The word was made flesh – this is how John’s gospel refers to the birth of the Son of God as a son of man at the first Christmas.
The words are familiar to us, sweet to us, bringing joy and peace when we think of the word made flesh, Jesus, and his teachings, saving deeds, and the way of life he left us.
But the words of the gospel also challenge us. Someone once said that Christ could be born a thousand times in Bethlehem, but all in vain until he is born in me.
It isn’t enough to hear the word, the teaching of Jesus; we need to give his word flesh in our lives. But what word, or teaching of Jesus must we embody?
Jesus’ preaching can be summed up in his word or teaching about love: love God and love your neighbor, as you love yourself, and as I have loved you, Jesus said.
In the parable of the good Samaritan Jesus teaches further that our neighbor is anyone in need: family or friend, acquaintance or stranger, even an enemy (Luke 10:25).
He or she has a claim on our pardon and service, our kindness and gentleness, no matter who it is, if deserving, asks nicely, appreciates the cost, or is grateful.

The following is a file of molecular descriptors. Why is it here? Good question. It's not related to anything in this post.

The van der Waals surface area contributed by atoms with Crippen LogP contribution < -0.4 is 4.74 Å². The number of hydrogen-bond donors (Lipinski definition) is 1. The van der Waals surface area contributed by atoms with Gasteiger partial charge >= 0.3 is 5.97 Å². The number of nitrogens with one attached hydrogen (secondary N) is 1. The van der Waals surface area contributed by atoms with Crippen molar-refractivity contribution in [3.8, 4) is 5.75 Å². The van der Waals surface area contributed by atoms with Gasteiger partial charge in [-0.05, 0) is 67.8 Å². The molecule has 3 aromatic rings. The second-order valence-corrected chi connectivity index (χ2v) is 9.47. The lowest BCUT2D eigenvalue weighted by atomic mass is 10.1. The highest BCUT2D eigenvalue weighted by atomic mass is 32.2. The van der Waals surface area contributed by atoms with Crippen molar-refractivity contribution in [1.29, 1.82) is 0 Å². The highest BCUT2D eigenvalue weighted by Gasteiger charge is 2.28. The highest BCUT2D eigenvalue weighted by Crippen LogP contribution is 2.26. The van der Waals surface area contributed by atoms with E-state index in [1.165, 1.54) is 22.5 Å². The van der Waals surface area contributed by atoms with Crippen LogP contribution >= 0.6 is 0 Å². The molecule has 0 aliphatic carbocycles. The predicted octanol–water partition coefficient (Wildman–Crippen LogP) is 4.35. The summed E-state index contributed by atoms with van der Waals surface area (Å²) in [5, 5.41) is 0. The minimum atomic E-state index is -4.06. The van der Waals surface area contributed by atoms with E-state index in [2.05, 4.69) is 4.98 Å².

This is the greatest commandment, Jesus teaches, the fulfillment of the law and the prophets, and the sign that a person is living under the reign of God (Mark12:28-34).
Love your neighbor is the word that the Church’s preaching plants in our heart, and that we are not only to hear, but also put into practice (James1:21-22).
Love your neighbor is the practice of a pure and genuine religion (James1:27), which can preserve us in holiness until the day when Jesus will come again at the end of time (1 Thessalonians3:13).
On that day, Jesus will judge us on whether or not we loved our neighbor, and those who practiced love will enjoy heaven, but those who did not, will not (Matthew25).
Love your neighbor – this is the word that will wipe our sins away, the word that heals our souls, and the religious practice that covers a multitude of sins (1 Peter4:8).
This is a balm that heals us and, as a consequence, that heals the Church of the wounds and sickness that we, its members, have caused by our sinful selfishness.
And love of neighbor – not attention to rules, rituals, and the rod of punishment – is what will keep our Church membership faithful, and will attract new growth.
The word was made flesh. These words bring us joy and peace, and challenge us: now we must give flesh to the word, by loving God and neighbor, so that the birth of Jesus in Bethlehem will not be in vain.
Merry Christmas, and a Happy New Year!